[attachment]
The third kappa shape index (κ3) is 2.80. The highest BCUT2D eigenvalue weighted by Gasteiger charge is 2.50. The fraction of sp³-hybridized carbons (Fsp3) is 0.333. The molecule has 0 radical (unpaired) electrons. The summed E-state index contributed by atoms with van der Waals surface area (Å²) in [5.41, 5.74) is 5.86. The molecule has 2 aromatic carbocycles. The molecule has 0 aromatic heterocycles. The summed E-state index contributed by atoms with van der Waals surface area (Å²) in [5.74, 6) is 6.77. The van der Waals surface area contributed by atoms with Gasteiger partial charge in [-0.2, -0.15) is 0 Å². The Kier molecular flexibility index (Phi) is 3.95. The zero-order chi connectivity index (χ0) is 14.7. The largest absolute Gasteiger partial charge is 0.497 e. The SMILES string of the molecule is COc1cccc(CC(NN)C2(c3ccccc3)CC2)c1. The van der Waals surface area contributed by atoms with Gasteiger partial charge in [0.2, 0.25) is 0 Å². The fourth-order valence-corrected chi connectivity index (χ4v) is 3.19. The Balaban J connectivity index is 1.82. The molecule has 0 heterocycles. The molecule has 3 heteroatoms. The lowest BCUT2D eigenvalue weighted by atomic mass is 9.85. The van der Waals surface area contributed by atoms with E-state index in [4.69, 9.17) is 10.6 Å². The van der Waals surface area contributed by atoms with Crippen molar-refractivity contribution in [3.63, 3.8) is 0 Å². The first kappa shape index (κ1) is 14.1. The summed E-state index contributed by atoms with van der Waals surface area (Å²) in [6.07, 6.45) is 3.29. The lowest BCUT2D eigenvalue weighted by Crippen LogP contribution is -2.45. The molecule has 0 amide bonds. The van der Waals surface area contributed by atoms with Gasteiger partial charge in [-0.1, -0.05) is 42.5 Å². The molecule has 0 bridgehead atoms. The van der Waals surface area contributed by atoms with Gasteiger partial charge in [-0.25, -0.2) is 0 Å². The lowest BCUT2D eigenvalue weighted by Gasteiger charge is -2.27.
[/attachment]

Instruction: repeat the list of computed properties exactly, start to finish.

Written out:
The third kappa shape index (κ3) is 2.80. The highest BCUT2D eigenvalue weighted by Gasteiger charge is 2.50. The fraction of sp³-hybridized carbons (Fsp3) is 0.333. The molecule has 0 radical (unpaired) electrons. The summed E-state index contributed by atoms with van der Waals surface area (Å²) in [5.41, 5.74) is 5.86. The molecule has 2 aromatic carbocycles. The molecule has 0 aromatic heterocycles. The summed E-state index contributed by atoms with van der Waals surface area (Å²) in [5.74, 6) is 6.77. The van der Waals surface area contributed by atoms with Gasteiger partial charge in [-0.2, -0.15) is 0 Å². The Kier molecular flexibility index (Phi) is 3.95. The zero-order chi connectivity index (χ0) is 14.7. The largest absolute Gasteiger partial charge is 0.497 e. The SMILES string of the molecule is COc1cccc(CC(NN)C2(c3ccccc3)CC2)c1. The van der Waals surface area contributed by atoms with Gasteiger partial charge in [0.2, 0.25) is 0 Å². The fourth-order valence-corrected chi connectivity index (χ4v) is 3.19. The Balaban J connectivity index is 1.82. The molecule has 0 heterocycles. The molecule has 3 heteroatoms. The lowest BCUT2D eigenvalue weighted by atomic mass is 9.85. The van der Waals surface area contributed by atoms with E-state index in [4.69, 9.17) is 10.6 Å². The van der Waals surface area contributed by atoms with Crippen molar-refractivity contribution in [3.63, 3.8) is 0 Å². The first kappa shape index (κ1) is 14.1. The summed E-state index contributed by atoms with van der Waals surface area (Å²) in [6.07, 6.45) is 3.29. The lowest BCUT2D eigenvalue weighted by Crippen LogP contribution is -2.45. The molecule has 0 amide bonds. The van der Waals surface area contributed by atoms with Gasteiger partial charge in [-0.1, -0.05) is 42.5 Å². The molecule has 0 bridgehead atoms. The van der Waals surface area contributed by atoms with Gasteiger partial charge in [-0.25, -0.2) is 0 Å². The lowest BCUT2D eigenvalue weighted by Gasteiger charge is -2.27.